- 23/09/2020 - Everyone at iWood would like to thank you for your continued support during the pandemic.
As more of our customers have started coming back to work we have seen an influx of orders.
As such we are currently working to a lead time of 14-28 working days
(some products have longer lead times as described in their individual descriptions). We are still following government guidelines to keep our staff and customers safe.
Trees are one of, if not the, greatest natural resource the planet has to offer so it is in all of our interest to protect against deforestation and make sure that forestland is sustainable. There are many steps that we can take to defend trees, but, what natural defences do they have of their own?
Starve and Mast Years
Oak trees are great for the environment, not only do they provide homes for mammals and birds, they also offer a good source of food (acorns) for the smaller mammals like squirrels to eat. This however does cause the Oak tree a problem because it is, roughly, only 1 in 10,000 acorns which actually grow into an Oak.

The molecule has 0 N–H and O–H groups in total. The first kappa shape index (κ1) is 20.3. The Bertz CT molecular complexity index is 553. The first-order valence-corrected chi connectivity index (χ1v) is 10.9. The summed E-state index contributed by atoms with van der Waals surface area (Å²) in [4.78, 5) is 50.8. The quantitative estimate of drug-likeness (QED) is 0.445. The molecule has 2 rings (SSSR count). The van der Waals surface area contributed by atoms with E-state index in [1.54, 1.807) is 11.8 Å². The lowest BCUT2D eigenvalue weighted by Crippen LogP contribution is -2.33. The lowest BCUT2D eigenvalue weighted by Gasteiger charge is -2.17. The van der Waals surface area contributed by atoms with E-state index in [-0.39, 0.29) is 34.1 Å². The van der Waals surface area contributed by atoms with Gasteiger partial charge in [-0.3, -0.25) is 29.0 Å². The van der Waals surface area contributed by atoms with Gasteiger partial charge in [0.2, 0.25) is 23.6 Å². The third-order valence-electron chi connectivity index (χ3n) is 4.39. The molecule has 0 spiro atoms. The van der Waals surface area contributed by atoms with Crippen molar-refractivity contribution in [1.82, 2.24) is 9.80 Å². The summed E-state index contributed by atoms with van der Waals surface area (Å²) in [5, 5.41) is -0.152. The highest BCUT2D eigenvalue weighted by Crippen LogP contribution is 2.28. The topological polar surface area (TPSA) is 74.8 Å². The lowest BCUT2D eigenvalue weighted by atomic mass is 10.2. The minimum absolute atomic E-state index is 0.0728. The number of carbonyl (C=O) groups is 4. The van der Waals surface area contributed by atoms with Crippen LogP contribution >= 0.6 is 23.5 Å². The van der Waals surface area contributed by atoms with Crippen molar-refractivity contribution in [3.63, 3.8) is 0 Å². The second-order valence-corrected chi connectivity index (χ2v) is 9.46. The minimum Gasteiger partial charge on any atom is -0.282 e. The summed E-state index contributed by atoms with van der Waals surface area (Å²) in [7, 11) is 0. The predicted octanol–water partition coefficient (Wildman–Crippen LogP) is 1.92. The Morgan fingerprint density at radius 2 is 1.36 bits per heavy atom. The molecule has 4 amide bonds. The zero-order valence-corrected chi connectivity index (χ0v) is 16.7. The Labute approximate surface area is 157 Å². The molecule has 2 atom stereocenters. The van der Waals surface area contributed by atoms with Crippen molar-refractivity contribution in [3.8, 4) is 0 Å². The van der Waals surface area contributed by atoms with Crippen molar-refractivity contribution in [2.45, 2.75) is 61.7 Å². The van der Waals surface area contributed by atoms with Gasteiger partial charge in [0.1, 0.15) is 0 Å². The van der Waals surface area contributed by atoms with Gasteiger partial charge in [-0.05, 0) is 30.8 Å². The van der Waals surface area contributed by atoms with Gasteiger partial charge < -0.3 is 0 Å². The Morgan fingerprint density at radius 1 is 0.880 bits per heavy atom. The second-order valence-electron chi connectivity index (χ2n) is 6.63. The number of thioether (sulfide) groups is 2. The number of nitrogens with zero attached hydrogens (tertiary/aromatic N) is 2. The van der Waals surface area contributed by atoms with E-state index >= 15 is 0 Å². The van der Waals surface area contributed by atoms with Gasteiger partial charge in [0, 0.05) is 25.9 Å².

So how can the trees get around this glutinous problem? Well they remarkably have what is called a “Starve Year” where they only grow and drop a small number of acorns, this in turn starves the mammal population around them. Then, the next year, they have a “Mast Year”, this is where the Oak produces loads of Acorns and they rain down from the trees so that they have more chance of growing while the local mammal population is down (thanks to the previous year).
Along with the nutrients that they get from the soil a tree’s main source of energy is from the sun, so when they are in forests, they are constantly fighting to be taller than those around them to get more sunlight.
This happens to be a problem that Walnut trees have found quite an ingenious solution to. They excrete an agent through their roots into the soil which helps to stunt the growth of other plant life around them. This helps them to fight for the sunlight as they are more likely to be taller an grow quicker than those around them.
A Spot of Weeding
Weeds can cause a problem for trees as they take vital nutrients from the soil the soil which the trees need to survive. Which is where the “Mother of the Forest” comes in to do a spot of gardening.
Beech trees seem to have a bit of a green thumb for dealing with weeds though. When rain drops onto their leaves, the leaves release an agent which reacts with the rain water, this in turn drops down to the forest floor and kills the weeds around the tree.
These are only some of the ways in which trees are constantly defending themselves against natural problems. So, the most we can do is to make sure that we protect them from over cultivation and deforestation ourselves.